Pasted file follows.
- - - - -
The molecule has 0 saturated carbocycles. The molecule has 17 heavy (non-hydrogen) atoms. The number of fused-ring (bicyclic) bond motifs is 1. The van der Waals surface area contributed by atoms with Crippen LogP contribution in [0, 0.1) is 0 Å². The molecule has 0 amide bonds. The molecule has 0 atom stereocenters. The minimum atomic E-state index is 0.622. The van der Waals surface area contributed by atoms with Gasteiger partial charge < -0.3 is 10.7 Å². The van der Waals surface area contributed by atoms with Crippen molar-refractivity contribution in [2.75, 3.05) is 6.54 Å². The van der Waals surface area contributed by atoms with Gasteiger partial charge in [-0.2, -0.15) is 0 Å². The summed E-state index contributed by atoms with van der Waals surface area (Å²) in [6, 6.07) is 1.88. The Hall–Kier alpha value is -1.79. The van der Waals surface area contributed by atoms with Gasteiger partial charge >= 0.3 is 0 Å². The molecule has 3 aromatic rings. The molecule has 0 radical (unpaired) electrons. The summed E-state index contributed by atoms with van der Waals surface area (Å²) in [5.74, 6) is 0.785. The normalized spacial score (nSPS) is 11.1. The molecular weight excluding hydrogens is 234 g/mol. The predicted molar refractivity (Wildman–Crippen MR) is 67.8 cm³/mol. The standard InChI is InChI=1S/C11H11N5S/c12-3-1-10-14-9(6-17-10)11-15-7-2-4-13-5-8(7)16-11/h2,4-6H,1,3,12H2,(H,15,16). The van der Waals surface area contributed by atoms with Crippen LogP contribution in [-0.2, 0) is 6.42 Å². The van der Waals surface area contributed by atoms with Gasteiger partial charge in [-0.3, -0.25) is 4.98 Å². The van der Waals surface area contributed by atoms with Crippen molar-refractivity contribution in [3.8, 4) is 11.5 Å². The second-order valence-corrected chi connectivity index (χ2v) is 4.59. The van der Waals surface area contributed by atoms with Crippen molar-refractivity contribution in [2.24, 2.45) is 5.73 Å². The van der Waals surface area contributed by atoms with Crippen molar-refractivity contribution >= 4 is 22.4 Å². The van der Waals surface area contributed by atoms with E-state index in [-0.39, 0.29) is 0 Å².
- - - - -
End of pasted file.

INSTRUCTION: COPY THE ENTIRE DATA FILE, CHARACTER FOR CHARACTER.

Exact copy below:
The molecule has 0 saturated carbocycles. The molecule has 17 heavy (non-hydrogen) atoms. The number of fused-ring (bicyclic) bond motifs is 1. The van der Waals surface area contributed by atoms with Crippen LogP contribution in [0, 0.1) is 0 Å². The molecule has 0 amide bonds. The molecule has 0 atom stereocenters. The minimum atomic E-state index is 0.622. The van der Waals surface area contributed by atoms with Gasteiger partial charge < -0.3 is 10.7 Å². The van der Waals surface area contributed by atoms with Crippen molar-refractivity contribution in [2.75, 3.05) is 6.54 Å². The van der Waals surface area contributed by atoms with Gasteiger partial charge in [-0.2, -0.15) is 0 Å². The summed E-state index contributed by atoms with van der Waals surface area (Å²) in [6, 6.07) is 1.88. The Hall–Kier alpha value is -1.79. The van der Waals surface area contributed by atoms with Gasteiger partial charge >= 0.3 is 0 Å². The molecule has 3 aromatic rings. The molecule has 0 radical (unpaired) electrons. The summed E-state index contributed by atoms with van der Waals surface area (Å²) in [5.74, 6) is 0.785. The normalized spacial score (nSPS) is 11.1. The molecular weight excluding hydrogens is 234 g/mol. The predicted molar refractivity (Wildman–Crippen MR) is 67.8 cm³/mol. The standard InChI is InChI=1S/C11H11N5S/c12-3-1-10-14-9(6-17-10)11-15-7-2-4-13-5-8(7)16-11/h2,4-6H,1,3,12H2,(H,15,16). The van der Waals surface area contributed by atoms with Crippen LogP contribution in [-0.2, 0) is 6.42 Å². The van der Waals surface area contributed by atoms with Gasteiger partial charge in [-0.3, -0.25) is 4.98 Å². The van der Waals surface area contributed by atoms with Crippen molar-refractivity contribution in [3.8, 4) is 11.5 Å². The second-order valence-corrected chi connectivity index (χ2v) is 4.59. The van der Waals surface area contributed by atoms with Crippen molar-refractivity contribution in [2.24, 2.45) is 5.73 Å². The van der Waals surface area contributed by atoms with Crippen molar-refractivity contribution >= 4 is 22.4 Å². The van der Waals surface area contributed by atoms with E-state index in [-0.39, 0.29) is 0 Å².